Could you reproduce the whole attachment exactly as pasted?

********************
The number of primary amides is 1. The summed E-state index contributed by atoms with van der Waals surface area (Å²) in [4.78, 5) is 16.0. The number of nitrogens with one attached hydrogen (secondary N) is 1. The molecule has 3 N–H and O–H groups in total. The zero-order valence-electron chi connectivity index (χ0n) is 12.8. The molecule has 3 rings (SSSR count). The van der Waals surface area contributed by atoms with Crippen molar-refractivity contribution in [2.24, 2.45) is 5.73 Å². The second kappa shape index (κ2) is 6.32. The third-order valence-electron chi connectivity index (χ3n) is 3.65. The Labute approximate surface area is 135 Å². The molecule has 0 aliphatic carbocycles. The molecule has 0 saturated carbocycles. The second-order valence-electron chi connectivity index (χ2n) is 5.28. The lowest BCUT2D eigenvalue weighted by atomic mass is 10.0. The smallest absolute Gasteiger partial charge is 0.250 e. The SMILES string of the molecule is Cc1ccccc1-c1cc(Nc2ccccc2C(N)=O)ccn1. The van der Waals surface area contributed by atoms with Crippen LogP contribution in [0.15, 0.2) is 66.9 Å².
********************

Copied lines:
The number of primary amides is 1. The summed E-state index contributed by atoms with van der Waals surface area (Å²) in [4.78, 5) is 16.0. The number of nitrogens with one attached hydrogen (secondary N) is 1. The molecule has 3 N–H and O–H groups in total. The zero-order valence-electron chi connectivity index (χ0n) is 12.8. The molecule has 3 rings (SSSR count). The van der Waals surface area contributed by atoms with Crippen molar-refractivity contribution in [2.24, 2.45) is 5.73 Å². The second kappa shape index (κ2) is 6.32. The third-order valence-electron chi connectivity index (χ3n) is 3.65. The Labute approximate surface area is 135 Å². The molecule has 0 aliphatic carbocycles. The molecule has 0 saturated carbocycles. The second-order valence-electron chi connectivity index (χ2n) is 5.28. The lowest BCUT2D eigenvalue weighted by atomic mass is 10.0. The smallest absolute Gasteiger partial charge is 0.250 e. The SMILES string of the molecule is Cc1ccccc1-c1cc(Nc2ccccc2C(N)=O)ccn1. The van der Waals surface area contributed by atoms with Crippen LogP contribution in [0.15, 0.2) is 66.9 Å².